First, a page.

He makes it because his introduction to the Penguin Classics Damon Runyon collection, Guys and Dolls and Other Writings, contains in the space of two paragraphs three salient attributes of Runyon's work that I noticed in his story "Sense of Humor":
- "Sometimes we can hear Runyon's people talking above their stations, playing social roles that are lies, but we certainly don't mistake them for characters out of Edith Wharton, who do the same thing."
- "This is, of course, a fictional world. The gangsters don't speak the way real gangsters spoke in that era, or in ours."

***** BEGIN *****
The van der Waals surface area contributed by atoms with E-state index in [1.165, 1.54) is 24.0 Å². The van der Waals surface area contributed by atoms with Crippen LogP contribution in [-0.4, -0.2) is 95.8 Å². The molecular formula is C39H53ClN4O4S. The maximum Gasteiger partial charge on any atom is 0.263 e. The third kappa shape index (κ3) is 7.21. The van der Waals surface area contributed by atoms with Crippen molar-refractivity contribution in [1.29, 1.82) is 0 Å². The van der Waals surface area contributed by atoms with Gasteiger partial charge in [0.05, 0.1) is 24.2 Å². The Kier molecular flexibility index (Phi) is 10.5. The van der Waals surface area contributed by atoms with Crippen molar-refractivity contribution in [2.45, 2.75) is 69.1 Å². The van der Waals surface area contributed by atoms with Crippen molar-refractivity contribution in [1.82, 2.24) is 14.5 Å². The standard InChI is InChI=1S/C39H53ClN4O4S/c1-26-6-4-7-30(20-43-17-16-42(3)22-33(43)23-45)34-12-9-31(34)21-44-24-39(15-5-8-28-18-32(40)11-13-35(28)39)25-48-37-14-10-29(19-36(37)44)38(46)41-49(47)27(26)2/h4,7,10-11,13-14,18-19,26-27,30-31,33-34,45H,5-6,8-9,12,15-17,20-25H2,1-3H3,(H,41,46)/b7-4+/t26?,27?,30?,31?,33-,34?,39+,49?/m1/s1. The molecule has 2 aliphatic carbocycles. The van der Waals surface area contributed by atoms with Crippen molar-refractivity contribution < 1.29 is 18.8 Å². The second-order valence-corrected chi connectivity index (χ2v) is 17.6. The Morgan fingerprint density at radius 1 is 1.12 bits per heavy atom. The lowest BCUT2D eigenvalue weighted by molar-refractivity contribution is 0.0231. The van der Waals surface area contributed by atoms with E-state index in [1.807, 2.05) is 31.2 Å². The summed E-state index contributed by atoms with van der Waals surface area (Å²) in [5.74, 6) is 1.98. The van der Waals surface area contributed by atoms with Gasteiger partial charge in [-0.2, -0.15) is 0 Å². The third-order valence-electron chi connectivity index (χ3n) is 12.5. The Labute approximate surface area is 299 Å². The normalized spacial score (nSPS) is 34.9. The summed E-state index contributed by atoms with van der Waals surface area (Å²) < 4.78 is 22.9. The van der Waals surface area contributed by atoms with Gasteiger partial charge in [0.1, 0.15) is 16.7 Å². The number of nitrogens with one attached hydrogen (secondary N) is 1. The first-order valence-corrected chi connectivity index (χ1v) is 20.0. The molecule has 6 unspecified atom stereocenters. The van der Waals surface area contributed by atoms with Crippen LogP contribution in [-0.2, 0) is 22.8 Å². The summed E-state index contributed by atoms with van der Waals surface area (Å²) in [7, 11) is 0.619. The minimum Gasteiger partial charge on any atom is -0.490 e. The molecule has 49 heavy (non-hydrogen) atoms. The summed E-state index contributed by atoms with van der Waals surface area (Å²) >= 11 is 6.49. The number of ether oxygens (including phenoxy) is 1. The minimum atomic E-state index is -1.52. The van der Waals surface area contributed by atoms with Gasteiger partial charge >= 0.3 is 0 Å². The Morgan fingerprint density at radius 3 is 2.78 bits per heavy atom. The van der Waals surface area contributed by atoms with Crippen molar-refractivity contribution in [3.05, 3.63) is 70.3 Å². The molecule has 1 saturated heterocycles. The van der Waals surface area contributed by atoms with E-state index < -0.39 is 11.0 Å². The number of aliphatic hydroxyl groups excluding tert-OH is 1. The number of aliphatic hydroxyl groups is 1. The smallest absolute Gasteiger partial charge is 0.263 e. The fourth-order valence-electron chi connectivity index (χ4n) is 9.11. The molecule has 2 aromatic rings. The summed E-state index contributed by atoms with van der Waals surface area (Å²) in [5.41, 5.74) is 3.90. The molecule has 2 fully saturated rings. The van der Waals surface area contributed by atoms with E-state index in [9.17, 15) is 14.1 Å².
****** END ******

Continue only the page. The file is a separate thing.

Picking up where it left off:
- "Runyon is often accused of sentimentalizing his gangsters, and is sometimes guilty as charged. But a close reading of most of these stories shows us a clear darker side. His people often do terrible things to each other, and out of base motives."